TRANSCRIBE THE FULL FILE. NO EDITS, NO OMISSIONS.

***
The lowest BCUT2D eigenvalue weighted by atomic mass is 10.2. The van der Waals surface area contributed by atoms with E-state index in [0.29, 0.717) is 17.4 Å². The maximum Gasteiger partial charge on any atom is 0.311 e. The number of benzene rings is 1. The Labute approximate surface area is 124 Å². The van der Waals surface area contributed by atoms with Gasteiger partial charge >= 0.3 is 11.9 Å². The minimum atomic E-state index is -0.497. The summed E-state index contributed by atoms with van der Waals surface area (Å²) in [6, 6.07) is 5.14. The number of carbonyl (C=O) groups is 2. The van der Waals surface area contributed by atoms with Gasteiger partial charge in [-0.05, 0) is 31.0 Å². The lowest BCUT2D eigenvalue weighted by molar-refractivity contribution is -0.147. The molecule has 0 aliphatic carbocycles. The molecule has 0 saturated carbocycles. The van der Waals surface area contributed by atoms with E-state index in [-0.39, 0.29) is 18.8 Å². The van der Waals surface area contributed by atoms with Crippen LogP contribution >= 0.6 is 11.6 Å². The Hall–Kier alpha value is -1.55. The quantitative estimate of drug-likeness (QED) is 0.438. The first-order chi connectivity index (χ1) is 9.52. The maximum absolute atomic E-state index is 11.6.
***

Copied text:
The lowest BCUT2D eigenvalue weighted by atomic mass is 10.2. The van der Waals surface area contributed by atoms with E-state index in [0.29, 0.717) is 17.4 Å². The maximum Gasteiger partial charge on any atom is 0.311 e. The number of benzene rings is 1. The Labute approximate surface area is 124 Å². The van der Waals surface area contributed by atoms with Gasteiger partial charge >= 0.3 is 11.9 Å². The minimum atomic E-state index is -0.497. The summed E-state index contributed by atoms with van der Waals surface area (Å²) in [6, 6.07) is 5.14. The number of carbonyl (C=O) groups is 2. The van der Waals surface area contributed by atoms with Gasteiger partial charge in [-0.05, 0) is 31.0 Å². The lowest BCUT2D eigenvalue weighted by molar-refractivity contribution is -0.147. The molecule has 0 aliphatic carbocycles. The molecule has 0 saturated carbocycles. The van der Waals surface area contributed by atoms with E-state index in [-0.39, 0.29) is 18.8 Å². The van der Waals surface area contributed by atoms with Crippen LogP contribution >= 0.6 is 11.6 Å². The Hall–Kier alpha value is -1.55. The quantitative estimate of drug-likeness (QED) is 0.438. The first-order chi connectivity index (χ1) is 9.52. The maximum absolute atomic E-state index is 11.6.